The Lord Chancellor: My Lords, I have always found some difficulty about limitation generally. There is always a question about precisely what purpose it serves and what the principle should be on which it should proceed. A good deal of concern has gone into that subject matter over the years. The more I have seen of detailed provisions of limitation, the more complicated they look.

The amendment would amount to the rejection of one of the major recommendations by Lord Justice Neill's working group--namely, that the limitation period both for actions in defamation, and actions for malicious falsehood, should be reduced to one year, but that there should be a discretion to extend the period. Therefore there is in the Bill, in this situation, a completely open discretion to extend the period.

I have considered quite carefully, in particular in relation to some of the examples that the noble Lord, Lord Williams of Mostyn, gave last time, whether the discretion should be in some way elaborated so as to indicate what might be done in particular situations. However, I have concluded that that would be unwise. On the whole, judicial discretion in this area without any circumscription would be the right answer. I am comforted in the view that that is correct when I consider the attempts made to limit judicial discretion in other types of limitation. They produce tremendous complexity and metaphysical distinctions of comparative fineness.

The recommendation of Lord Justice Neill's working group was made after careful consideration of the reality and all the issues arising in considering the time limits which should apply to defamation proceedings. Your Lordships will remember that the personnel of the working group were extremely experienced in this area of the law. The group pointed out that only in the most exceptional circumstances could a plaintiff be justified in delaying for more than a year before starting proceedings. It is almost always in his own interest to do so as soon as he knows that he has been defamed. If he acts at once, his action can minimise or even prevent any substantial damage, which is why he has a cause of action, and presumably why he chooses to take proceedings.

This is very different from a personal injuries claim, where it may not immediately be apparent to an injured person that his injury is attributable to some other person's fault, and his action, however prompt, cannot halt, minimise or prevent the injury: indeed it may be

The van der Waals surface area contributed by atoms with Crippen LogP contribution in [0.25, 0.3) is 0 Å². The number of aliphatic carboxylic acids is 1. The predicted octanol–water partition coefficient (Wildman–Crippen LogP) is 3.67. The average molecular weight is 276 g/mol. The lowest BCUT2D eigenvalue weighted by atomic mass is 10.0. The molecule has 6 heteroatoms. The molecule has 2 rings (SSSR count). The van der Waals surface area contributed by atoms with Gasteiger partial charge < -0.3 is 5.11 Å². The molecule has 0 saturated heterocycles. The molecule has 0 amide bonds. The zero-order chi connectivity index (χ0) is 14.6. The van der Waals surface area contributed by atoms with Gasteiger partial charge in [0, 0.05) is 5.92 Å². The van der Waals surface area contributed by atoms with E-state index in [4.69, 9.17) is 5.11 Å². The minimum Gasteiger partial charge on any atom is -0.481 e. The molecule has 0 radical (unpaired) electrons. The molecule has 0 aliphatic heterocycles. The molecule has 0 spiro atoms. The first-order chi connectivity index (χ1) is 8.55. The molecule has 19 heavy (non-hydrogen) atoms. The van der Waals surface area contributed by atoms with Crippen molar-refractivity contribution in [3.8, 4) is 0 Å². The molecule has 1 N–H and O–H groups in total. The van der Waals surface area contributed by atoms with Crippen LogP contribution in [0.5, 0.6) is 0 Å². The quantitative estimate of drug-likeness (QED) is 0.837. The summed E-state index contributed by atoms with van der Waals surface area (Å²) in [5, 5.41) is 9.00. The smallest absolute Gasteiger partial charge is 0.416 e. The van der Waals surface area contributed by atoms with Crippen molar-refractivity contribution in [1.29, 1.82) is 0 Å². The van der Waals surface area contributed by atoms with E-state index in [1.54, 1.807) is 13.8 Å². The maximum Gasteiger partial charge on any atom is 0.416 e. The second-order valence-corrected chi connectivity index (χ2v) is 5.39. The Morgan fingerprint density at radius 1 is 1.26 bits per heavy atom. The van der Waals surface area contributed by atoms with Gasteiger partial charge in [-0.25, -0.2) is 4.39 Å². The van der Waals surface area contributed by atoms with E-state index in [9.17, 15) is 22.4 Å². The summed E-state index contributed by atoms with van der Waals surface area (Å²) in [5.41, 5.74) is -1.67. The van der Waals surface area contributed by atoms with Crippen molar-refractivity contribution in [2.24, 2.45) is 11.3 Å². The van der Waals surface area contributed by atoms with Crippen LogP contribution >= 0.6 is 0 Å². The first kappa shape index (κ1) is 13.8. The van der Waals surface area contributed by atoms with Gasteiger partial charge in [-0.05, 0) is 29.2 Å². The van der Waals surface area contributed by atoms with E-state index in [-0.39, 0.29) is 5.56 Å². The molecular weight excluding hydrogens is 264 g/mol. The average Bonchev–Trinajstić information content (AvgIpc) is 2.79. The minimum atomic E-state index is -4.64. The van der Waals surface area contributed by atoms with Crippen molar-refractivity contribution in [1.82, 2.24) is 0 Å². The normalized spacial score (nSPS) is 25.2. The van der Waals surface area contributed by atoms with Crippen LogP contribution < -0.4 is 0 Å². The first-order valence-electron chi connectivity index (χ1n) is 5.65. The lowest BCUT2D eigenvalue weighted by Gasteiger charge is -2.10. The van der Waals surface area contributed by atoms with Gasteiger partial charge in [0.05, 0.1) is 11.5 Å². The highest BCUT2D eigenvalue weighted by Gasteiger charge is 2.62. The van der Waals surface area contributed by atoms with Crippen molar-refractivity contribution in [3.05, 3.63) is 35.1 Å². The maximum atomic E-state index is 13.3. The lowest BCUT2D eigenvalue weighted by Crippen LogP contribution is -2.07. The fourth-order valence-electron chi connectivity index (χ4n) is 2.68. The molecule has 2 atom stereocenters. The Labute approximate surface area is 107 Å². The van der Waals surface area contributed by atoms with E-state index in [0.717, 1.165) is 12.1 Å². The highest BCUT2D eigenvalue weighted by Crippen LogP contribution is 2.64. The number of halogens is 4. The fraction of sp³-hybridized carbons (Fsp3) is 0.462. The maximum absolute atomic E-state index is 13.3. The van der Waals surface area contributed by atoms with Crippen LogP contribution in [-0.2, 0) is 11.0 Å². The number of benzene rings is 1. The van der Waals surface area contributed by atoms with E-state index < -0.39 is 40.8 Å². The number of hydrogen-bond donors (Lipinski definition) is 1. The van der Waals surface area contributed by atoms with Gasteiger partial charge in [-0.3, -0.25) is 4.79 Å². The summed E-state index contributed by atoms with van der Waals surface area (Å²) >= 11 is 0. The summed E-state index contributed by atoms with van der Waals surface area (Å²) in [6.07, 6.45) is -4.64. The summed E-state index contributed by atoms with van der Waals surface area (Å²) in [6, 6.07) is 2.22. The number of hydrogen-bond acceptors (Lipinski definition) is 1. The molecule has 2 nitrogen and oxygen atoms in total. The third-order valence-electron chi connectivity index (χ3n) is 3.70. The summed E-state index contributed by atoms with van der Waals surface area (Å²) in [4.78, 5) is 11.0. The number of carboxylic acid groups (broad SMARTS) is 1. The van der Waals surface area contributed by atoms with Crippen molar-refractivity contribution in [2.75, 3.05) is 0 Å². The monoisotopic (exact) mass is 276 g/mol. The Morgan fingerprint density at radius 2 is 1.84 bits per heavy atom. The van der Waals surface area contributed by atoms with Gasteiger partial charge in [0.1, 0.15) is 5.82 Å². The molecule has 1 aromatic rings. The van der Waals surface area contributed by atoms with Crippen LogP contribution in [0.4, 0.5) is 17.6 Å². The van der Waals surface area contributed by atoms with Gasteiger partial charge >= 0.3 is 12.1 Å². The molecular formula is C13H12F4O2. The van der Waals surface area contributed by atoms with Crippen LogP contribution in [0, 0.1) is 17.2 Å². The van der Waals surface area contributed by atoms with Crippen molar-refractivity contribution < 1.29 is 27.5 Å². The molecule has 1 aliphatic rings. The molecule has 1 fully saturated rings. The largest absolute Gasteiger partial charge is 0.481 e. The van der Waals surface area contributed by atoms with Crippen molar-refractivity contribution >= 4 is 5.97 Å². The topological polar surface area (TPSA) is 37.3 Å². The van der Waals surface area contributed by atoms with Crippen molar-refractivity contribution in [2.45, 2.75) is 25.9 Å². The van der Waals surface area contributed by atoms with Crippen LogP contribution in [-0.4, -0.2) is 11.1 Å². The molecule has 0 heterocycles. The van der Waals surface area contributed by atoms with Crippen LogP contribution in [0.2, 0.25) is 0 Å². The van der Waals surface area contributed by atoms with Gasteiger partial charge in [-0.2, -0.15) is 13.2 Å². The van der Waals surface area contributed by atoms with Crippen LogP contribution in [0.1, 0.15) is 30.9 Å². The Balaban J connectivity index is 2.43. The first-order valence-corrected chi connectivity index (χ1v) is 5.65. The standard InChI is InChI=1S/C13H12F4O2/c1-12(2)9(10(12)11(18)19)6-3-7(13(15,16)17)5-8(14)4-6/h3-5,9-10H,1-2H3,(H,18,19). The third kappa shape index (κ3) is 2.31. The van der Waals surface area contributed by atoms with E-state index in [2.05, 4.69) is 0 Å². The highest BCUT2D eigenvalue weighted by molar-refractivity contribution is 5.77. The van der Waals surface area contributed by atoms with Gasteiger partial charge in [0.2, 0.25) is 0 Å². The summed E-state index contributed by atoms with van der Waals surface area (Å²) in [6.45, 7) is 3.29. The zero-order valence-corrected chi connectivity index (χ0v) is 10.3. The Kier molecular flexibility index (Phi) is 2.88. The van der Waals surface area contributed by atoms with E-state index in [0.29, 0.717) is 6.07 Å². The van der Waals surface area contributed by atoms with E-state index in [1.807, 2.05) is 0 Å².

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impossible to assess the inexorable long term effect of the injury. It is right, therefore, to require particularly swift action as the norm in defamation cases.

The group gave examples of circumstances (other than the plaintiff's lack of requisite knowledge during the running of the limitation period) which would justify extension. The present law allows extension only in the narrow case of when the plaintiff in defamation (not malicious falsehood) did not acquire the relevant knowledge until after the period had expired. Thus this clause is in two ways more generous to plaintiffs than the old ones, since the strict limitation rule may be relaxed, for instance, in favour of a plaintiff who only acquired the requisite knowledge at the eleventh hour, or a plaintiff who had some other good reason for not starting proceedings within the period prescribed.

In my submission, the balance of a very ample judicial discretion is the answer in relation to those cases where there is a special reason for not taking action within the year. I therefore think that it is right that your Lordships should give effect to the recommendations of the Neill Committee having regard to the reasons which it has given and which I have sought both to summarise and to elaborate.